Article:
1.1.1 Couples that are romantically attached
are similar in terms of physical
1.1.2 Walster proposed a matching
hypothesis of why people who are
similar end up together.
220.127.116.11 1. The more socially desirable a
person is, more desirable they
would expect a dating or marriage
partner to be.
18.104.22.168 2. Couples who are attached
are more likely to have a happy
22.214.171.124 Testing the Matching Hypothesis
126.96.36.199.1 Walster - Computer
188.8.131.52.1.1 Men & women bought tickets for a
dance and completed a detailed
questionnaire about themselves. A
computer supposedly made ideal
matches. In fact students rated for
attractiveness and assigned
184.108.40.206.1.1.1 Researcher wanted to know how
many would as for a 2nd date
and on what basis. Results
showed most important was
factor was partners physical
220.127.116.11.18.104.22.168 If we settle for value match
then only those matched by
chance with date with similar
attractiveness would be asked
on 2nd date.
22.214.171.124.126.96.36.199.1 Men acted on selfishness -
more attractive the woman
the more possibility would be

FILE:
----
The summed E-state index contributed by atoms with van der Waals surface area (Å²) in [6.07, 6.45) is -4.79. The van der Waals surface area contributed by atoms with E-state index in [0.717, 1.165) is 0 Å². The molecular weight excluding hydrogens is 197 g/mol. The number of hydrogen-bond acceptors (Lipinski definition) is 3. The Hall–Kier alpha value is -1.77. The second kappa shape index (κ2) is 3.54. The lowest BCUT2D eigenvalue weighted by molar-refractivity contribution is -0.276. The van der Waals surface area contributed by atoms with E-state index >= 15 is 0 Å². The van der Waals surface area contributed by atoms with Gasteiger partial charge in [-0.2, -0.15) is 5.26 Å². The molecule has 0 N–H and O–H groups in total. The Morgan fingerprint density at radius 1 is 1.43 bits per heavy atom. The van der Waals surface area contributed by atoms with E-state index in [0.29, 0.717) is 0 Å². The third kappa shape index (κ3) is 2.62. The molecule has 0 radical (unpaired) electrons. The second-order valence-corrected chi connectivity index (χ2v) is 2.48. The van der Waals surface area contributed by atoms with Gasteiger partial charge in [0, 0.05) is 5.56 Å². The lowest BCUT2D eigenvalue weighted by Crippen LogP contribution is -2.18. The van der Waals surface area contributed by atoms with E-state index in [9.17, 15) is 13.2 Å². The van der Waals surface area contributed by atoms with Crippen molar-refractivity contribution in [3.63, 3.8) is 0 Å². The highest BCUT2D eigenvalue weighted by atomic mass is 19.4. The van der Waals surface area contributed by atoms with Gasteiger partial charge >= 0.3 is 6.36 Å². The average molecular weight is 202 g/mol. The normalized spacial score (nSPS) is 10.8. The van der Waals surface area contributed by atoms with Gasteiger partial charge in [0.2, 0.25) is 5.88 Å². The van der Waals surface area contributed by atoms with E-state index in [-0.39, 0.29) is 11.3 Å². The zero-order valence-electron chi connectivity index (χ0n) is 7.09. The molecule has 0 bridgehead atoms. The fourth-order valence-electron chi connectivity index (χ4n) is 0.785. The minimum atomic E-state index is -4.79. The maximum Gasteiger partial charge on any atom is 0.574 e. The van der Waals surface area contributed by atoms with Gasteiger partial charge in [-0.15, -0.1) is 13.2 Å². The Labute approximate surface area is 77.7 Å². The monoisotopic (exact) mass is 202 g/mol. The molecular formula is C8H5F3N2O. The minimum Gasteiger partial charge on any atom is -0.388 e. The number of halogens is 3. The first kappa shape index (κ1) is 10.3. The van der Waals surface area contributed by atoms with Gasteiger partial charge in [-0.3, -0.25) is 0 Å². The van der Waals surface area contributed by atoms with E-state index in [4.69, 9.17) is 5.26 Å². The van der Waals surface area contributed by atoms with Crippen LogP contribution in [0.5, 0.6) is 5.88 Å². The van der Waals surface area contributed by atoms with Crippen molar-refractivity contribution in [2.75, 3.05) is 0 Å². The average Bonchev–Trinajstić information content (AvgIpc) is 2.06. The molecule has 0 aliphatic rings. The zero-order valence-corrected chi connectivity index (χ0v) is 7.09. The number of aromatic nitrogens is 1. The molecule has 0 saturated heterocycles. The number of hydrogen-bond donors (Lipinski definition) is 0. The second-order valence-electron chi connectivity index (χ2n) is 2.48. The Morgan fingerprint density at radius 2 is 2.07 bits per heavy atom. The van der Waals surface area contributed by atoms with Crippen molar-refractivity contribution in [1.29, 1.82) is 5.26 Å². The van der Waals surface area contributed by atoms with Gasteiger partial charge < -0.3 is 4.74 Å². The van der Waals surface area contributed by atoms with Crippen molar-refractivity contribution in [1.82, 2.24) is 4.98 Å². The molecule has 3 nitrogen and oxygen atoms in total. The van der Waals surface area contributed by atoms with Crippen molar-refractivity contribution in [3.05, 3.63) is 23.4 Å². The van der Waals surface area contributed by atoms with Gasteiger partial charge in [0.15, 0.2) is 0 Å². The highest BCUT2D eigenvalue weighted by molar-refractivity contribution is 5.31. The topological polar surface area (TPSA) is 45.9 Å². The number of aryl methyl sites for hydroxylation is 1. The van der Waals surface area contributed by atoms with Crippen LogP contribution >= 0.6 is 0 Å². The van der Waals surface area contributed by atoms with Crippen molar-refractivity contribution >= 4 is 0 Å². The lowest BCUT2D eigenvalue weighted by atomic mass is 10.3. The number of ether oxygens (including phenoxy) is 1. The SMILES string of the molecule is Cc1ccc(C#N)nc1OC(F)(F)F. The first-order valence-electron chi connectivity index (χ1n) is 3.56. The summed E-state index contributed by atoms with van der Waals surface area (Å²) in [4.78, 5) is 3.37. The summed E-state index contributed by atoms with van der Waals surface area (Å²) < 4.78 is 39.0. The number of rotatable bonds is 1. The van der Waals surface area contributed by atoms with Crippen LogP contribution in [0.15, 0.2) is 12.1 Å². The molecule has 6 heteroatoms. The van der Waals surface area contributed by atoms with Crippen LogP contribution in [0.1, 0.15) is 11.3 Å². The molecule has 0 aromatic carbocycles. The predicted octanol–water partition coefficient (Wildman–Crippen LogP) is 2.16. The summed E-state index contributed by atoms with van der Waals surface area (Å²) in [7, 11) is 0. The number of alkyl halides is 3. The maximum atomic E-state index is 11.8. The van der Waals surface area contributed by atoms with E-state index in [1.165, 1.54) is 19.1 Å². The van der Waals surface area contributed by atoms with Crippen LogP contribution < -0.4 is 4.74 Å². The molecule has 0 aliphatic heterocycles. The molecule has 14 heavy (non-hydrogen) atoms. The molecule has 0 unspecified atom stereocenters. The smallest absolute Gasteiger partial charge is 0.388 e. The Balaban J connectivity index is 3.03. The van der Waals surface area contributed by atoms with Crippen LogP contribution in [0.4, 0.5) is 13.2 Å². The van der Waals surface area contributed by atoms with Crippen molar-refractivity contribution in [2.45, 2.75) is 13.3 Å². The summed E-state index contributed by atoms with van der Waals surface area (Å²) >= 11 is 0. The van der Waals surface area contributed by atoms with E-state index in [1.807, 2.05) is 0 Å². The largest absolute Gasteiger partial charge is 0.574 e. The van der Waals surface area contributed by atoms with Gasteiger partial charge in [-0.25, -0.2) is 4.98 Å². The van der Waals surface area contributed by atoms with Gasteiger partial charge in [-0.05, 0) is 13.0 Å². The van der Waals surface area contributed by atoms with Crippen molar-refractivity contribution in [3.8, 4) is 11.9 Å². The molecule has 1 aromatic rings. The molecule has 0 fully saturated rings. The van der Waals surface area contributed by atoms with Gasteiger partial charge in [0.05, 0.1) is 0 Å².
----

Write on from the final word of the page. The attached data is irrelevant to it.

asked out again - regardless
of mans own attractiveness.
188.8.131.52.184.108.40.206.220.127.116.11 Hatfield & Sprecher - People offer many
characteristics, perhaps compensating for lack of
physical attractiveness, status, money. E.G. Older
successful wealthy man pairs with younger attractive
1.1.3 Individuals will be
18.104.22.168 A. Desirability of
22.214.171.124.1 Walster: referred notion as
realistic choices, individuals
influenced by the chances of
126.96.36.199 B. Probability of other
person saying yes
188.8.131.52.1 Murstein: Argues initial attraction depends
on available cues (physical
attractiveness). Initial attraction should
therefore be determined largely by the
comparison between attractiveness.
1.1.4 Gender Differences: Physical
attractiveness is valued more by
men, and vice versa, and so has less
of an impact on the perception of
mens social desirability. Implies men
can compensate deficit in physical
attractiveness with other qualities.
1.1.5 Role of 3rd Parties: Matching is sometimes
influenced by family & friends.
184.108.40.206 Hatfield & Sprecher: likely these 3rd parties would
consider compatibility because they determine who
will make suitable matches. E.G. Arranged marriages.
1.2 Reward/Need satisfaction model -
Byrne + Clore
1.2.1 Model suggests we are attracted to people we
find satisfying/gratifying to be with. The things we
find rewarding tend to be things that are unmet
(need for company, financial support). Mutual
attraction occurs when parter meets these needs.
220.127.116.11.1 Following stimuli as people, some
make us happy and some do not.
18.104.22.168 Based on Operant
Conditioning, more likely to
repeat behaviour that leads to
desirable outcome. Thus, we
enter relationships because
individuals is directly
associated with reinforcement
1.2.3 Griffit & Guay
22.214.171.124 Participants evaluated on a creative task and
then asked how much they like the experimenter.
Scores were highest when the experimenter has